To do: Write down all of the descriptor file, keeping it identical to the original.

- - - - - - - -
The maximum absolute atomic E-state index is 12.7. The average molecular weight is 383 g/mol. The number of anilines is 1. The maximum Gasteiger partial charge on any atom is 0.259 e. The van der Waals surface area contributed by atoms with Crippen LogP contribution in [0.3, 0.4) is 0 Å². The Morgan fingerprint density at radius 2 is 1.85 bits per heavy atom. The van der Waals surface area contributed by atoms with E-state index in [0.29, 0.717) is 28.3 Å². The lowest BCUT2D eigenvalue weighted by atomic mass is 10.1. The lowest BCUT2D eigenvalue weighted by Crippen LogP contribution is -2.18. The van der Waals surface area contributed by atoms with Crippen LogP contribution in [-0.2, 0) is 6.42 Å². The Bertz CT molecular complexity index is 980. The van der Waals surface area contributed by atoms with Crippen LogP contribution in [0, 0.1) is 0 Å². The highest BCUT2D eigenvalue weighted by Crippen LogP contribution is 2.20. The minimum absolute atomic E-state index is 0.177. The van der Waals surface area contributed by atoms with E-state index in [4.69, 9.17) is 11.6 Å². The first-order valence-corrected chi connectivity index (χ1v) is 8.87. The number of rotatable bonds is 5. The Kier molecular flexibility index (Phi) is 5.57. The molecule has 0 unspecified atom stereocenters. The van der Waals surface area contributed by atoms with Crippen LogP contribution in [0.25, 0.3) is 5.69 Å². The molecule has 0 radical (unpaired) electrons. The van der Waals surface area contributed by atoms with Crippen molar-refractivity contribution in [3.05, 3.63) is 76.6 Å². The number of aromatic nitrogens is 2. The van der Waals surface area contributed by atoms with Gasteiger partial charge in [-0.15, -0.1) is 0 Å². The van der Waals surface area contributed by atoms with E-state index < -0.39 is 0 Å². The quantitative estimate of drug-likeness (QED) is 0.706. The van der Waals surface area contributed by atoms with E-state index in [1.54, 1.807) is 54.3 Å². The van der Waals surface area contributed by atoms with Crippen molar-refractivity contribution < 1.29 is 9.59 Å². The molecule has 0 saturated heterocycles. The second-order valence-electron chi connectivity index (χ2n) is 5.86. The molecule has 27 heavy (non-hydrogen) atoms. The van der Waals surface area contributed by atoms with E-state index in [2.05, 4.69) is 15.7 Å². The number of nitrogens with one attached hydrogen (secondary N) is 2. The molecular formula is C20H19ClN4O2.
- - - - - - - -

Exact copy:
The maximum absolute atomic E-state index is 12.7. The average molecular weight is 383 g/mol. The number of anilines is 1. The maximum Gasteiger partial charge on any atom is 0.259 e. The van der Waals surface area contributed by atoms with Crippen LogP contribution in [0.3, 0.4) is 0 Å². The Morgan fingerprint density at radius 2 is 1.85 bits per heavy atom. The van der Waals surface area contributed by atoms with E-state index in [0.29, 0.717) is 28.3 Å². The lowest BCUT2D eigenvalue weighted by atomic mass is 10.1. The lowest BCUT2D eigenvalue weighted by Crippen LogP contribution is -2.18. The van der Waals surface area contributed by atoms with Crippen LogP contribution in [-0.2, 0) is 6.42 Å². The Bertz CT molecular complexity index is 980. The van der Waals surface area contributed by atoms with Crippen LogP contribution in [0, 0.1) is 0 Å². The highest BCUT2D eigenvalue weighted by Crippen LogP contribution is 2.20. The minimum absolute atomic E-state index is 0.177. The van der Waals surface area contributed by atoms with E-state index in [4.69, 9.17) is 11.6 Å². The first-order valence-corrected chi connectivity index (χ1v) is 8.87. The number of rotatable bonds is 5. The Kier molecular flexibility index (Phi) is 5.57. The molecule has 0 unspecified atom stereocenters. The van der Waals surface area contributed by atoms with Crippen LogP contribution in [0.25, 0.3) is 5.69 Å². The molecule has 0 radical (unpaired) electrons. The van der Waals surface area contributed by atoms with Crippen molar-refractivity contribution in [3.05, 3.63) is 76.6 Å². The number of aromatic nitrogens is 2. The van der Waals surface area contributed by atoms with Gasteiger partial charge in [-0.15, -0.1) is 0 Å². The van der Waals surface area contributed by atoms with E-state index < -0.39 is 0 Å². The quantitative estimate of drug-likeness (QED) is 0.706. The van der Waals surface area contributed by atoms with E-state index in [1.54, 1.807) is 54.3 Å². The van der Waals surface area contributed by atoms with Crippen molar-refractivity contribution < 1.29 is 9.59 Å². The molecule has 0 saturated heterocycles. The second-order valence-electron chi connectivity index (χ2n) is 5.86. The molecule has 27 heavy (non-hydrogen) atoms. The van der Waals surface area contributed by atoms with E-state index in [2.05, 4.69) is 15.7 Å². The number of nitrogens with one attached hydrogen (secondary N) is 2. The molecular formula is C20H19ClN4O2.